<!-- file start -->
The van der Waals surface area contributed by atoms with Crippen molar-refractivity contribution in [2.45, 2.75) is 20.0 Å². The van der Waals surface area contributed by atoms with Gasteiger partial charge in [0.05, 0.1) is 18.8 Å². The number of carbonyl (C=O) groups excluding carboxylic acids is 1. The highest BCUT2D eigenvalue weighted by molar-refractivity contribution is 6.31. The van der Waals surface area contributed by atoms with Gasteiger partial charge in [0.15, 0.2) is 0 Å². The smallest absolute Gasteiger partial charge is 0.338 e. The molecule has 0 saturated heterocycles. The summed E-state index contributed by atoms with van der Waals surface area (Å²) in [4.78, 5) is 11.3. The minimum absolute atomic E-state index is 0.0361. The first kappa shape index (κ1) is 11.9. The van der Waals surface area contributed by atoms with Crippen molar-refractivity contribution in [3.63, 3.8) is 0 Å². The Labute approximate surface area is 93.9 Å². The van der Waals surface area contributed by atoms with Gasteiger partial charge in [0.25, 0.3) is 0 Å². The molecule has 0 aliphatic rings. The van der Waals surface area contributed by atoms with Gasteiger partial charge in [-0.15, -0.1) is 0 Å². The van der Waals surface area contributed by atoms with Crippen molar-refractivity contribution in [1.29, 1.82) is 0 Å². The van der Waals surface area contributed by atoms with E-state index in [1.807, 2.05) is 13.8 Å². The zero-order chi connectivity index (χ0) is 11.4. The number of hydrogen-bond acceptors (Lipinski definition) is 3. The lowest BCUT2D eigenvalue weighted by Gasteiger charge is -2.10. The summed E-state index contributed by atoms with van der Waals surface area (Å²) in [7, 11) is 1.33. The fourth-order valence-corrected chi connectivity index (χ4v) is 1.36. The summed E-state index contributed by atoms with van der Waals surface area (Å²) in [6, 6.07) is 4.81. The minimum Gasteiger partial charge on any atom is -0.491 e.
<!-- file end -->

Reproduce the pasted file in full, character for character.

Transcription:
The van der Waals surface area contributed by atoms with Crippen molar-refractivity contribution in [2.45, 2.75) is 20.0 Å². The van der Waals surface area contributed by atoms with Gasteiger partial charge in [0.05, 0.1) is 18.8 Å². The number of carbonyl (C=O) groups excluding carboxylic acids is 1. The highest BCUT2D eigenvalue weighted by molar-refractivity contribution is 6.31. The van der Waals surface area contributed by atoms with Gasteiger partial charge in [0.15, 0.2) is 0 Å². The smallest absolute Gasteiger partial charge is 0.338 e. The molecule has 0 saturated heterocycles. The summed E-state index contributed by atoms with van der Waals surface area (Å²) in [4.78, 5) is 11.3. The minimum absolute atomic E-state index is 0.0361. The first kappa shape index (κ1) is 11.9. The van der Waals surface area contributed by atoms with Crippen molar-refractivity contribution in [3.63, 3.8) is 0 Å². The Labute approximate surface area is 93.9 Å². The van der Waals surface area contributed by atoms with Gasteiger partial charge in [0.25, 0.3) is 0 Å². The molecule has 0 aliphatic rings. The van der Waals surface area contributed by atoms with Gasteiger partial charge in [-0.15, -0.1) is 0 Å². The van der Waals surface area contributed by atoms with Crippen molar-refractivity contribution in [1.29, 1.82) is 0 Å². The van der Waals surface area contributed by atoms with E-state index in [1.807, 2.05) is 13.8 Å². The zero-order chi connectivity index (χ0) is 11.4. The number of hydrogen-bond acceptors (Lipinski definition) is 3. The lowest BCUT2D eigenvalue weighted by Gasteiger charge is -2.10. The summed E-state index contributed by atoms with van der Waals surface area (Å²) in [7, 11) is 1.33. The fourth-order valence-corrected chi connectivity index (χ4v) is 1.36. The summed E-state index contributed by atoms with van der Waals surface area (Å²) in [6, 6.07) is 4.81. The minimum Gasteiger partial charge on any atom is -0.491 e.